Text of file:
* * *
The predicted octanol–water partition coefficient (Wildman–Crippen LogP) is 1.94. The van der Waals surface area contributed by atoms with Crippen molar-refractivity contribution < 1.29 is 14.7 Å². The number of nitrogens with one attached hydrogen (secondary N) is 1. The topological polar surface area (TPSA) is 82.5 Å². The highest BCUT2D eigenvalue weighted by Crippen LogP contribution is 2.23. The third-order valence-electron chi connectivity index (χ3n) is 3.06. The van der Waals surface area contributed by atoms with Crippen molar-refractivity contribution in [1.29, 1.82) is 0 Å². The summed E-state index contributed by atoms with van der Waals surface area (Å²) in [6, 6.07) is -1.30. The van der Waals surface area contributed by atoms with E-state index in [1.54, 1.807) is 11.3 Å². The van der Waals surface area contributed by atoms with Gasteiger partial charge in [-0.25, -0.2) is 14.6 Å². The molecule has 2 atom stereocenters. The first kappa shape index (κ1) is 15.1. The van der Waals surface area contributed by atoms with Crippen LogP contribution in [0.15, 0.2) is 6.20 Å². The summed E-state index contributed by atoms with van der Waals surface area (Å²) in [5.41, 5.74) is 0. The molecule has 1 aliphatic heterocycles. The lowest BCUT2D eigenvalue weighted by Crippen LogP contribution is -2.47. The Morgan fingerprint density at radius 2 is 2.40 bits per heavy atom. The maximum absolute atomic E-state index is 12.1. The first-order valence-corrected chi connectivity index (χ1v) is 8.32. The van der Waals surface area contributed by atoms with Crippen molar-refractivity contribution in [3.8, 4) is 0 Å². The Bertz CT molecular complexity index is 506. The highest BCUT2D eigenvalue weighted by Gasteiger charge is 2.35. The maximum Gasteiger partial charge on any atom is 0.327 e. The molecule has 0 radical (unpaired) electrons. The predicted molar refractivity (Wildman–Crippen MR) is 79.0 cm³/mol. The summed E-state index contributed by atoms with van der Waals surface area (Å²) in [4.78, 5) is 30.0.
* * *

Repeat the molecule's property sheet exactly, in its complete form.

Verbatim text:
The predicted octanol–water partition coefficient (Wildman–Crippen LogP) is 1.94. The van der Waals surface area contributed by atoms with Crippen molar-refractivity contribution < 1.29 is 14.7 Å². The number of nitrogens with one attached hydrogen (secondary N) is 1. The topological polar surface area (TPSA) is 82.5 Å². The highest BCUT2D eigenvalue weighted by Crippen LogP contribution is 2.23. The third-order valence-electron chi connectivity index (χ3n) is 3.06. The van der Waals surface area contributed by atoms with Crippen molar-refractivity contribution in [1.29, 1.82) is 0 Å². The summed E-state index contributed by atoms with van der Waals surface area (Å²) in [6, 6.07) is -1.30. The van der Waals surface area contributed by atoms with E-state index in [1.54, 1.807) is 11.3 Å². The van der Waals surface area contributed by atoms with Gasteiger partial charge in [-0.25, -0.2) is 14.6 Å². The molecule has 2 atom stereocenters. The first kappa shape index (κ1) is 15.1. The van der Waals surface area contributed by atoms with Crippen LogP contribution in [0.15, 0.2) is 6.20 Å². The summed E-state index contributed by atoms with van der Waals surface area (Å²) in [5.41, 5.74) is 0. The molecule has 1 aliphatic heterocycles. The lowest BCUT2D eigenvalue weighted by Crippen LogP contribution is -2.47. The Morgan fingerprint density at radius 2 is 2.40 bits per heavy atom. The maximum absolute atomic E-state index is 12.1. The first-order valence-corrected chi connectivity index (χ1v) is 8.32. The van der Waals surface area contributed by atoms with Crippen molar-refractivity contribution in [3.8, 4) is 0 Å². The Bertz CT molecular complexity index is 506. The highest BCUT2D eigenvalue weighted by Gasteiger charge is 2.35. The maximum Gasteiger partial charge on any atom is 0.327 e. The molecule has 0 radical (unpaired) electrons. The predicted molar refractivity (Wildman–Crippen MR) is 79.0 cm³/mol. The summed E-state index contributed by atoms with van der Waals surface area (Å²) in [4.78, 5) is 30.0.